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News that Panama is creating a card allowing Cubans to enter the Central American country without a visa has been greeted with enthusiasm on the island, especially among entrepreneurs struggling with the absence of wholesale markets and suppliers in this officially socialist country.
While known as the “tourism card,” the permit is likely to be used by many Cubans for shopping expeditions to Panama’s Colon Free Zone (ZLC).
For Cubans trying to get a small business off the ground, the ZLC can be a source of equipment and raw materials they can’t obtain on the island.
Alongside the aspiring entrepreneurs are Cubans who have found a way to earn extra money by buying motorcycles, appliances and other coveted items in Panama to re-sell in Cuba at a 300 percent markup.
In a calendar year, a Cuban citizen returning from Panama can bring back the equivalent of two motorcycles, two air conditioners, a minibar and 70kg (154lbs) of small items such as clothing, medicine and hygiene products, and paying the import duty in their own currency.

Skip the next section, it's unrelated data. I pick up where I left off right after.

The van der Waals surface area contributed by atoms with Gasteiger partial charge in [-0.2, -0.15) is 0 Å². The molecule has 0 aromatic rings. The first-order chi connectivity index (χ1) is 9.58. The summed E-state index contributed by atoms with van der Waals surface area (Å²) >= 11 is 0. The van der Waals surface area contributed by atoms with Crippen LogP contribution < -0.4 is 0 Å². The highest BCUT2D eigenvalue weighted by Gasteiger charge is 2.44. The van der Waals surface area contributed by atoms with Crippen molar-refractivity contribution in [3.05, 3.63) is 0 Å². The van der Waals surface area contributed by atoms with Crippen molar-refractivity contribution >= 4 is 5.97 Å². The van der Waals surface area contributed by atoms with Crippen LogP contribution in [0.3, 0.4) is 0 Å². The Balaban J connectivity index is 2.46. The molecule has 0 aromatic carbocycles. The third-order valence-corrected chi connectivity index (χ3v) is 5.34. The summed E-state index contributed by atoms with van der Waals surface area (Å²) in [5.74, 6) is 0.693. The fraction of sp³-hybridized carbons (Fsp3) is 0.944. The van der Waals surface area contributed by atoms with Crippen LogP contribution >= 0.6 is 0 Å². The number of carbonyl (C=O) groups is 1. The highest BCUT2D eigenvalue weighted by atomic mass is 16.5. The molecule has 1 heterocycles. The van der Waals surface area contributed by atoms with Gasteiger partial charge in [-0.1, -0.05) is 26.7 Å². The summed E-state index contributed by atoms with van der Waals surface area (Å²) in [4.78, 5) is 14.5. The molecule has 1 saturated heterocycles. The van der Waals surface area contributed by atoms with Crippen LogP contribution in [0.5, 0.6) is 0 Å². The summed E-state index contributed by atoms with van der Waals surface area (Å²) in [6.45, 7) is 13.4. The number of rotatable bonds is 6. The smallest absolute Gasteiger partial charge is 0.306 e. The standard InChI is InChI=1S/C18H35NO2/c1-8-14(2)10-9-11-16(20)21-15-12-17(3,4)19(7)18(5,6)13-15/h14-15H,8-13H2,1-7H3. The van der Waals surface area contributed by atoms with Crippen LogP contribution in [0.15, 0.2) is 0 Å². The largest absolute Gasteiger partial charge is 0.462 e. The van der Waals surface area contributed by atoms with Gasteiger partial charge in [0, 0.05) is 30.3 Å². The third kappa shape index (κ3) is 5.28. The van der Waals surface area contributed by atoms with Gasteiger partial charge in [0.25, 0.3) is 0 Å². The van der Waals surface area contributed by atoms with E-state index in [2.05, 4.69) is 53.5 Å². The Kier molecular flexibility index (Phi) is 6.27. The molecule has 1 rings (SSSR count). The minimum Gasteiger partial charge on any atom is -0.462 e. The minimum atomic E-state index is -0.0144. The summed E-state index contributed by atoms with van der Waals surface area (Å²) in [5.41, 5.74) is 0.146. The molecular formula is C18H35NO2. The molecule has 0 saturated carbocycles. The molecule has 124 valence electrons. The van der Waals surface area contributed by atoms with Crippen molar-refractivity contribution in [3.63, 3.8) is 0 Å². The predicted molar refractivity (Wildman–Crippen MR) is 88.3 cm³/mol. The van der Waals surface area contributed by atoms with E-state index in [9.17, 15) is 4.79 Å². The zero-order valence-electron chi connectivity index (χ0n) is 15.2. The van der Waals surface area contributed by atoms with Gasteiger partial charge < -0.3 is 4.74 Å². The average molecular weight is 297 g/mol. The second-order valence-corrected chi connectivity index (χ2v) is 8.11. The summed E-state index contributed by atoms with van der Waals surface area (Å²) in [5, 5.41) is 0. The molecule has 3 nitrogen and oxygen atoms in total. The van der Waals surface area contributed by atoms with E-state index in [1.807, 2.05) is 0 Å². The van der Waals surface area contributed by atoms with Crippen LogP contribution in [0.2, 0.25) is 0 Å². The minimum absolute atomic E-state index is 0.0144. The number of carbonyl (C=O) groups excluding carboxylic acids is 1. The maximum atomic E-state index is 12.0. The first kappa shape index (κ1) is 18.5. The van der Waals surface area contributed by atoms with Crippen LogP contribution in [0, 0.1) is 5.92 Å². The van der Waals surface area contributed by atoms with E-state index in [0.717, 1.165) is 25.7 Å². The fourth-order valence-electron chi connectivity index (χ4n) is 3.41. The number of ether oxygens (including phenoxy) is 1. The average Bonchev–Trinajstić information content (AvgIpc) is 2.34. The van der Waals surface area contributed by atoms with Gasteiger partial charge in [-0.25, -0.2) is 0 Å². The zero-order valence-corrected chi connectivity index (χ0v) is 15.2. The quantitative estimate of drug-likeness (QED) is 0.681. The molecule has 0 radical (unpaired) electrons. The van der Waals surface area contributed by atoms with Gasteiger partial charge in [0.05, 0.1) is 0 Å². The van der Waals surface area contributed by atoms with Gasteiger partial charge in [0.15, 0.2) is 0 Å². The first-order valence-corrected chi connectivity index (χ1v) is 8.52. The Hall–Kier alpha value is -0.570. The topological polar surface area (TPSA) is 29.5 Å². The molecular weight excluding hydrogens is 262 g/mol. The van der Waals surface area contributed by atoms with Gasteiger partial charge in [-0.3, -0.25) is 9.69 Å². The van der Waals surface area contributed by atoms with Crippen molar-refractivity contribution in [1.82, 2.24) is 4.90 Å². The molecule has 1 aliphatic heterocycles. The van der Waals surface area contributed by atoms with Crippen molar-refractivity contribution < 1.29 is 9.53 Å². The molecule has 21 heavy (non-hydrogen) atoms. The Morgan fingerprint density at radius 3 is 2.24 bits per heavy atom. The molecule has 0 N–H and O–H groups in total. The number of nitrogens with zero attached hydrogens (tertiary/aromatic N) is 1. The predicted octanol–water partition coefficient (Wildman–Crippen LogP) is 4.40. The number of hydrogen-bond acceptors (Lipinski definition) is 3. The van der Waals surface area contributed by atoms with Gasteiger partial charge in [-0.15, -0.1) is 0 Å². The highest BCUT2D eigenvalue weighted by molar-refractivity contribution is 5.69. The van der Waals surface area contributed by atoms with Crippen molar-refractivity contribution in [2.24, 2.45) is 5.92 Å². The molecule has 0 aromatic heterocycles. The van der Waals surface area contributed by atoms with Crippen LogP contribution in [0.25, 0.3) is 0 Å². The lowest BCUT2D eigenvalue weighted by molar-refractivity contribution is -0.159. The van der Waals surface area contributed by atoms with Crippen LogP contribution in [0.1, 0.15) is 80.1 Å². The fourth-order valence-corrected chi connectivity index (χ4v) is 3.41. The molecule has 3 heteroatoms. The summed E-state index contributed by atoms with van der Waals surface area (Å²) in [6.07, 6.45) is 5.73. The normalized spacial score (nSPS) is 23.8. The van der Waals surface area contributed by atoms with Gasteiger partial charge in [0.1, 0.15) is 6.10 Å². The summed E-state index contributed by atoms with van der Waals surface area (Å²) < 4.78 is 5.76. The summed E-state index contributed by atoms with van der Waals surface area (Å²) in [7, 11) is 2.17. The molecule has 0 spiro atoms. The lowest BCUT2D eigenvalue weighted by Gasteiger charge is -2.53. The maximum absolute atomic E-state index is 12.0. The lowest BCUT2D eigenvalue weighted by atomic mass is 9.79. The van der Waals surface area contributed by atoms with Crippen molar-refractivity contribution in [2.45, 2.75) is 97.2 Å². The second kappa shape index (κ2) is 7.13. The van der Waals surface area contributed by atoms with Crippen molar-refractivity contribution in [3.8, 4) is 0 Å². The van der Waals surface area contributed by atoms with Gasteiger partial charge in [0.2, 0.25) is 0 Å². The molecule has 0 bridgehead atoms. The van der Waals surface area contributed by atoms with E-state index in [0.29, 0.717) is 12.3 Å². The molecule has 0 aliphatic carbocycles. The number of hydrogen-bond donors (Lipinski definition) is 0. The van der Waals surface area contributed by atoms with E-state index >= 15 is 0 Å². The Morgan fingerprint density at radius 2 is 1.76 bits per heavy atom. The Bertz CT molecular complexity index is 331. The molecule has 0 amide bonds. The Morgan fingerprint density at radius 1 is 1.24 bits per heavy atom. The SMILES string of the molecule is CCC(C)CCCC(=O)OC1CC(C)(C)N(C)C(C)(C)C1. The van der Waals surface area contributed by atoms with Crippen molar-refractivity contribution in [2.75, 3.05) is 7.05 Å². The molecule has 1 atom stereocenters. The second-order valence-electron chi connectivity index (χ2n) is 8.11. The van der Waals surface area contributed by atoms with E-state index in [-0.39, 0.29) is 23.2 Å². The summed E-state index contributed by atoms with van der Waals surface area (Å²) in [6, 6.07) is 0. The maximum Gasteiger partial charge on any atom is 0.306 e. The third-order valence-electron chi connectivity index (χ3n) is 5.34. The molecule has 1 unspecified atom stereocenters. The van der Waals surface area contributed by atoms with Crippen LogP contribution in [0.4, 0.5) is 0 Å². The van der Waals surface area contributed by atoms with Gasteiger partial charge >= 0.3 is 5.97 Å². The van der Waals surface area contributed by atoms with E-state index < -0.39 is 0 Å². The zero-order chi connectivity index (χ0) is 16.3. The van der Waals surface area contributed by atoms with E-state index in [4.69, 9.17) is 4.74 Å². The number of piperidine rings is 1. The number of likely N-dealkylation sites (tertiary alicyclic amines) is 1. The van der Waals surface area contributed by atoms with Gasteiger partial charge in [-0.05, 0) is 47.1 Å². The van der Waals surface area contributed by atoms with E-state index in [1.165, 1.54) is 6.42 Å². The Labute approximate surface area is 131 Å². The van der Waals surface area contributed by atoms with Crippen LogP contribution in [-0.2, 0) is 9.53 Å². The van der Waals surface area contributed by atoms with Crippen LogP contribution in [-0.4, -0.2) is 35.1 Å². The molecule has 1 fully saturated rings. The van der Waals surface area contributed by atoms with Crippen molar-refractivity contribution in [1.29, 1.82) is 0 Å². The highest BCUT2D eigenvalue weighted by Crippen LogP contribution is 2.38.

Duties on purchases beyond that limit are levied in dollars.
The money earned from re-selling the goods in Cuba is usually enough to cover the cost of the first trip and a second one, as well as supplement the average monthly wage of $30.
Figures from the Panama Tourism Authority show that 9,063 Cubans entered the ZLC last year, nearly double the number in 2016 and three times as many who made the trip in 2013, when Havana scrapped the requirement for an exit permit.
“There is a lot of interest,” Panama’s ambassador to Cuba, Max Lopez Cornejo, told EFE.
Regarding the possibility that some Cubans who travel to Panama on tourism cards would seek to remain in the Central American country, he noted that all 3,000 of the Cuban citizens who received Panamanian visas since Sept. 1 returned to the island.
“We trust that Cubans come to know Panama, to pursue tourism, to make the purchases they need for themselves, and equally to return to their country as they are doing up until this moment,” Lopez Cornejo said, adding that Panamanian authorities will monitor the new system to prevent abuses.